Our Lady of the Sacred Heart basketball player Cameron Johnson signed with Pitt yesterday. It was a move that surprised many because Pitt didn't start recruiting Johnson much until a month ago. Also, Johnson was offered scholarships mostly from mid-major schools.
Pitt coach Jamie Dixon offered Johnson a scholarship Easter Sunday and it didn't take long for Johnson to accept.
Here are some comments from Johnson about a few subjects:
On his fondness for Pitt (Johnson's father, Gil, played at Pitt): "I've always liked Pitt. I remember my Dad used to tell me stories and I remember they had an alumni night at a game when I was probably 7 years old. Myself, my Dad and my brother were on the court and I remember walking off and seeing myself on the Jumbotron. That was kind of cool."
On what position he will play at Pitt: "Honestly, I feel like I can play a multitude of positions, wherever my skills can develop and wherever coach needs me, whether it's the point, the "2" or small forward.
On whether he might be redshirted: "Nobody really knows yet. I will just go there and compete."
On goals: "My first goal is to just see myself improve. Whether it's tomorrow, next month or whenever, I want to be able to look back and know I got better."
On Pitt having some WPIAL players in the future: "It's kind of cool because Pitt hasn't had this many WPIAL guys in a while. We've all earned it and I feel we are all very good players. Just with so many local kids playing, I feel like Pittsburgh might rally around us that much more."
On whether there was a time he thought he would be a football player: "There actually was when I was a quarterback in eighth grade. After that year. I was talking to the high school coach [at Moon] and he said he wanted me to step in as a freshman and be the [varsity] quarterback the next year. I was kind of small then but he thought if I would get in the weight room all the time, I could play. Well, I started working out for AAU basketball and playing and basketball picked up, and I ended up not playing football in ninth grade."
Norwin's parade of hitters
Norwin has one of the top offenses in the WPIAL and has three hitters batting above .500.
J.J. Matijevic (pictured) started the week batting .562, Nick Amendola .571 and Cody Stanoszek .500. Also Dom Farina was batting .486.
Matijevic hit a home run Monday against Connellsville. He has now hit home runs in seven of 10 games. Matijevic is a University of Arizona recruit.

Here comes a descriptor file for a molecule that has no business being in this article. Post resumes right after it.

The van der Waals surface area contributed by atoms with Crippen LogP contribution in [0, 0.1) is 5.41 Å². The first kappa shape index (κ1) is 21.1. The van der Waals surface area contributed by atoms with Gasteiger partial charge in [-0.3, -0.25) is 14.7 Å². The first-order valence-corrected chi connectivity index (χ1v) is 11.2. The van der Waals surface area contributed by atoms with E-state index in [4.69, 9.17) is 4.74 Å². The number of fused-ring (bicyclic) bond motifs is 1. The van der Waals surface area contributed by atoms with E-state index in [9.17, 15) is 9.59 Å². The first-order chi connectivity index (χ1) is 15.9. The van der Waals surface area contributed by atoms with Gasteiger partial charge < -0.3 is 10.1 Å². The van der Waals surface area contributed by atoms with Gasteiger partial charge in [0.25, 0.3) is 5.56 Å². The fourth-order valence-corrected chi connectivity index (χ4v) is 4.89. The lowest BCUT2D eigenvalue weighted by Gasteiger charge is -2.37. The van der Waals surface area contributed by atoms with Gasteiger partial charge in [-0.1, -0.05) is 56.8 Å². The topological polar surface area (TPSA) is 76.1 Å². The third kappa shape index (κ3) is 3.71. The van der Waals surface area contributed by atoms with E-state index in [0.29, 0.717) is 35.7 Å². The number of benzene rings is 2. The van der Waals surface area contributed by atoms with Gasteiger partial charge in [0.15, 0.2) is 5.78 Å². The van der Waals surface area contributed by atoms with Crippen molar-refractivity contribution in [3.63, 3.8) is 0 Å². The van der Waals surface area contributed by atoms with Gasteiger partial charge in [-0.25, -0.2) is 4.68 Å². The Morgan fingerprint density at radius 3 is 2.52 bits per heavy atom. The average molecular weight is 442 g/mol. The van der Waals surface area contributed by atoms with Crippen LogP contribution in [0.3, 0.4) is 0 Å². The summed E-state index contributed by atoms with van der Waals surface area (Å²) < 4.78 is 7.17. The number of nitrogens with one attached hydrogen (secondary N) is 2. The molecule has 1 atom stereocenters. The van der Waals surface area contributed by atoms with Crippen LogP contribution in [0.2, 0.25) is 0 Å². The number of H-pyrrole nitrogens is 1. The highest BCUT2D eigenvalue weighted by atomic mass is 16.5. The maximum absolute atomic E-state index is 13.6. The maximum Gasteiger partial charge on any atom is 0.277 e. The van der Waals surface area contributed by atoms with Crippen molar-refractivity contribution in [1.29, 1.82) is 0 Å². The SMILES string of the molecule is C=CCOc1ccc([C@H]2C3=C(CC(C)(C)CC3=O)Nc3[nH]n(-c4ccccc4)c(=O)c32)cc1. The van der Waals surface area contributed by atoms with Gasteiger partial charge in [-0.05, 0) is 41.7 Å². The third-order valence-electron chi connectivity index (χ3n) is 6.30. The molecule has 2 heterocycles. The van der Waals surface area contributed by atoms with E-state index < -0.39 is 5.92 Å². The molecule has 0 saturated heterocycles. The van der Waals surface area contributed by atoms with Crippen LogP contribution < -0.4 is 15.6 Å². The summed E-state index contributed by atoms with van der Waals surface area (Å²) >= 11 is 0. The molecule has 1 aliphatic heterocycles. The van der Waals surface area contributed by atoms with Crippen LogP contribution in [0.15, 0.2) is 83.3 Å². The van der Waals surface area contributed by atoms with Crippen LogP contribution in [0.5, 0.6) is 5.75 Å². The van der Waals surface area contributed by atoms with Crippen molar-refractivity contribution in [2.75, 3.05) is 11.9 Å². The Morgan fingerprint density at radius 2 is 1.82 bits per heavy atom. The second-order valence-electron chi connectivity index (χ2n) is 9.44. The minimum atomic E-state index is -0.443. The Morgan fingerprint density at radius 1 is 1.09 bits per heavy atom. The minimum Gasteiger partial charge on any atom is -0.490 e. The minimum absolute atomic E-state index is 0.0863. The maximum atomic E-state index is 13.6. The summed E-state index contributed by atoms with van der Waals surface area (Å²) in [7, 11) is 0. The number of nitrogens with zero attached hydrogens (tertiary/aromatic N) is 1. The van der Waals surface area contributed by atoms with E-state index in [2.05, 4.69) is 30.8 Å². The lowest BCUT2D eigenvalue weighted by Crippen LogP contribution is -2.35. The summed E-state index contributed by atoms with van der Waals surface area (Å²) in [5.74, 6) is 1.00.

McKay will pitch tomorrow
Blackhawk pitcher Brendan McKay was supposed to put his 44-inning scoreless streak on the line today in a game against Central Valley. But the game was postponed because of rain and will be played tomorrow. McKay is scheduled to pitch tomorrow.
Shippensburg signs two
Two good-sized basketball players from the WPIAL signed with Shippensburg University, a Division II school. They are Connellsville's Trent Bauer and Montour's Dustin Sleva. Bauer is a 6-9 center who averaged a double double this season. Sleva was one of the best turnaround stories in the WPIAL. He went from a non-starter as a junior to averaging more than 20 a game this season.
Aloi hearing tomorrow
In light of the PIAA recently saying it wants to do something about charter schools' affect on basketball in this state, it will be interesting to see how the WPIAL rules after a hearing tomorrow with Nick Aloi.
Aloi is a talented player who left Ellwood City in January and transferred to Lincoln Park. Aloi showed plenty of promise as a freshman when he averaged in double figures. He did not play as a sophomore because of a knee injury.
The WPIAL will have a hearing with Aloi and Ellwood City and Lincoln Park officials. It will be interesting to hear what reasons Aloi might give for transferring because if it's for athletic intent at all, he is supposed to be ruled ineligible for a year. Then again, we might never know the reasons Aloi gives. It is up to the person involved whether to close the hearing to the media. Very few elect to allow the media in on the hearing.
Ellwood City did not sign off on the transfer. That's what is interesting because Ellwood City's superintendent is Frank Aloi, the grandfather of Nick Aloi. Nick Aloi's father, Frank, also was a former standout player at Ellwood City in the 1980s. You think the fact that Ellwood City won only seven games the past two years had anything to do with Aloi's transfer? Nahhhh.
But no matter what the WPIAL rules, I must say does it matter? First, if the WPIAL rules Aloi ineligible, the PIAA might overturn it. Secondly, even if the WPIAL and PIAA rule Aloi ineligible, it is only for one year from the date of the transfer. He transferred in January. That means his ineligibility will be up in plenty of time for next year's WPIAL playoffs.